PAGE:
Posts Tagged ‘X’

## Fixing HP EliteBook ambient button

The button that is supposed to toggle the ambient light sensor on HP EliteBooks 8440p and 8460p per default switches off the touch pad. That is because Fn+F11 (scancode 0x33), which is the ambient light button, is incorrectly mapped to KEY_TOUCHPAD_OFF (keycode 193) in kernel.

To remap the scancode to another keycode, you can use setkeycodes. An appropriate choice for a target keycode could be KEY_PROG1 (XF86Launch1, keycode 148) which can be easily reconfigured in KDE or any other desktop environment to run any custom command.

Run the following command as root to remap Fn+F11 to KEY_PROG1:

# setkeycodes e033 148


Resources:
http://www.linlap.com/hp_elitebook_8460p

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## KDE multi-monitor display settings are lost on logout

There are quite a few bug reports on the kde bug tracking system about kde losing display settings on logout (e.g. Bug 183143). But since this problem has been present for a couple of years and is still existing in the latest version of KDE (i.e. 4.8.5 at this writing), here’s a workaround:

Add a parameter called StartupCommands to the krandr configuration file (usually located at ~/.kde/share/config/krandrrc that adjusts your display layout using xrandr on login:

[Display]
ApplyOnStartup=true
StartupCommands=xrandr --output "HDMI-0" --primary --output "VGA-0" --right-of "HDMI-0"


You also need to make sure that the command is invoked on login by setting the ApplyOnStartup parameter to true.

The actual xrandr command may of course look different, depending on the actual number and layout of screens. So YMMV!

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## Starting a minimal X

Just because I always forget and the parameters are somewhat non-trivial, here’s how you start an xterm inside X:

startx $(which xterm) -- :0 vt01  Of course, the display name :0 is usually used by default, so you may need to use another one (:1 etc.) if you get an error like “Server is already active for display 0“. You can also select a different virtual terminal. Note that the absolute path to xterm (or whatever application you’d like to start inside X) is essential. Categories: Uncategorized Tags: ## Granting access to X server with xhost July 14th, 2010 2 comments Every X server internally manages an ACL (Access Control List) of those hosts, that are allowed to connect. The server only authorizes connections from X clients, whose host is on that list and rejects access to all others. The xhost program is used to add or revert access to the X server for specified hosts. It’s also possible to specify a user and a hostname pair. #### Host-based Control (xhost) To see if access control is enabled, type xhost. It displays the current ACL: $ xhost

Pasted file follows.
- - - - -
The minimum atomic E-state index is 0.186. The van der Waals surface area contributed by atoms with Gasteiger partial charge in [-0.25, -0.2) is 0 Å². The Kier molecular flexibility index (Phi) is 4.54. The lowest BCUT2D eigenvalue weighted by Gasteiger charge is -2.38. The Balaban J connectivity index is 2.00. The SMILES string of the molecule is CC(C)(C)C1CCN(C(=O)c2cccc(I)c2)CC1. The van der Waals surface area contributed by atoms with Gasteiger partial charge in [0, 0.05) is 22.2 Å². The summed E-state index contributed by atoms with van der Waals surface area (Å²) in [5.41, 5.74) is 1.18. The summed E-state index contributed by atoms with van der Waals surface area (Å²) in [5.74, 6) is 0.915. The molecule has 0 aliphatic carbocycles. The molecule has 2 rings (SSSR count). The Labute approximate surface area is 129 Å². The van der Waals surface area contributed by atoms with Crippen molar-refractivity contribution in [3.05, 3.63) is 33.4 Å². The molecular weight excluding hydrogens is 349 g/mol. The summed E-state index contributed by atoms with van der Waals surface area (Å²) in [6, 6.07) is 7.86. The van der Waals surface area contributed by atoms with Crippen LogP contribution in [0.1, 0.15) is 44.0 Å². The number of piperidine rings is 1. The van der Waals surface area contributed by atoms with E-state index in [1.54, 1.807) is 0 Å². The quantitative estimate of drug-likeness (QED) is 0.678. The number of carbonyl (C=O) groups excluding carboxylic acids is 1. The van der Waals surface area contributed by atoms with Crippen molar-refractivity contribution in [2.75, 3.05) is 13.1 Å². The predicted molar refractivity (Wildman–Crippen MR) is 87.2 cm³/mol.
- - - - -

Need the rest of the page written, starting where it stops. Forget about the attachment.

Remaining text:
access control enabled, only authorized clients can connect
SI:localuser:user
SI:localuser:gdm
SI:localuser:root


If the access control is disabled, it prints:

$xhost access control disabled, clients can connect from any host  To disable the access control type xhost + which allows any host to access your X server. You probaly don’t want to do this because it allows the world to open windows on your screen and grab the keystrokes you type. To enable the access control again type xhost - and only authorized clients/hosts are allowed to do the things mentioned above. #### A simple example Now let’s do something useful, e.g. grant another user on the local machine access to our X server. It’s pretty easy: $ xhost +SI:localuser:anotheruser
localuser:anotheruser being added to access control list


And after that, anotheruser should show up in the ACL:

$xhost access control disabled, clients can connect from any host SI:localuser:anotheruser SI:localuser:user SI:localuser:gdm SI:localuser:root  To revoke the access right for anotheruser, use $ xhost -SI:localuser:anotheruser
localuser:anotheruser being removed from access control list


For granting access to users on different hosts, have a look at the xhost manpage or the examples provided on http://linux.about.com/library/cmd/blcmdl_xhost.htm.

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## Staring X applications through an ssh tunnel

If you encounter the problem of being unable to start an X application through an ssh-tunnel and run into an error message similar to

Can't open display


or

RuntimeError: could not open display


you should check

• that you used ssh -X[...] to enable X11 forwarding when connecting to the server
• that the xauth-package is installed correctly on your server

xauth is used to edit and display the authorization information used in connecting to an X server.

For example, after installing a minimalistic CentOS the xorg-x11-xauth package is not necessarily installed as well.

The solution is quite simple:

yum install xorg-x11-xauth


does the trick! You may have to reconnect to give xauth the opportunity to create a new authority file for you user (~/.Xauthority)

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